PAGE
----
A self-proclaimed millionaire who tricked unsuspecting victims out of their money after offering to help them through difficult patches in life by giving them exorbitant sums of money, was granted bail after admitting to fraud. 

Noel Bonello, a 34-year-old Żabbar resident, was escorted to court on Wednesday afternoon after two couples reported to the police about how they had been swindled out of money requested by the accused to withdraw his own millions. 

He had first turned up with an estate agent to view a penthouse put on the market by one of the victims.

Bonello apparently showed an interest in purchasing the property and asked the vendor why he had decided to sell. 

Upon hearing that the seller needed the funds for his son’s medical treatment abroad, Bonello told him not to go ahead with the sale. 

He [Bonello] had inherited “millions” and would willingly help the distraught parents. 

He later asked them for €1,000 to be able to withdraw his own funds.

But after being handed the money, the promised millions never materialised and the couple soon realised that they had been duped. 

On Tuesday, another couple went to the police. 

The same suspect had offered to help them with their business and again bragged about his riches, saying he had “€57 billion”.

Under the same pretext of withdrawing his funds, he asked the couple for €3,500. 

Once again, the promised funds never materialised.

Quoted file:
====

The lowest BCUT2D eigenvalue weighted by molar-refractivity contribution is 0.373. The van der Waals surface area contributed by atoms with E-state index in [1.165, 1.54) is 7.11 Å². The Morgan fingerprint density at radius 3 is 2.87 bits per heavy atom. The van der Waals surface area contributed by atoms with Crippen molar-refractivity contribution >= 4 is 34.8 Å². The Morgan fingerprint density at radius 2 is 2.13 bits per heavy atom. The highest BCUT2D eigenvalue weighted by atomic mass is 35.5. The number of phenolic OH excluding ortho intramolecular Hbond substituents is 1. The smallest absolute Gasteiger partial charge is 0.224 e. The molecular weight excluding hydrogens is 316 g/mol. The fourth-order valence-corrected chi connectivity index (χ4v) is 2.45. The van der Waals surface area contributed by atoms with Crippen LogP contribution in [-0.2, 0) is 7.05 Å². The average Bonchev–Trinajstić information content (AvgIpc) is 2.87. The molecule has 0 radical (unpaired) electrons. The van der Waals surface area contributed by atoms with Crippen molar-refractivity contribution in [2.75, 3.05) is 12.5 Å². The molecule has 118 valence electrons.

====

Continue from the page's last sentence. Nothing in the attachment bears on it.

The scam landed the suspect in court, facing a raft of charges related to misappropriation, fraud, and misuse of electronic communications equipment. 

Prosecuting Inspectors Jonathan Cassar and Gabriel Kitcher presented documents including a paper signed by the accused promising €1 million to the first victim. 

Another contract drawn up before a notary was to promise €5.6 million to the second couple. 

Social media chats between the accused and his victims were also produced in evidence. 

His lawyer Franco Debono said that the accused was pleading guilty but requesting a pre-sentencing report and supervision during bail. 

“He was seriously ill. He cooperated in full,” said Debono, explaining that the accused had some underlying condition which needed to be addressed as it was the root of all his trouble. 

Moreover, this was an ideal case to put into practice the little-applied legal mechanism of accused-victim mediation. 

The prosecution agreed that it was in the interests of society at large for the accused to reform himself. 

“But we must also not forget the victims and make sure that they are reimbursed,” said inspector Cassar. 

After hearing those submissions, the court, presided over by magistrate Leonard Caruana, upheld the request for bail against a deposit of €300, a personal guarantee of €3,500, signing the bail book three times a week and under a curfew between 9pm and 6am. 

The court also upheld the request for a pre-sentencing report and deferred the case for that update in December. 

Lawyer Francesca Zarb was also defence counsel. 

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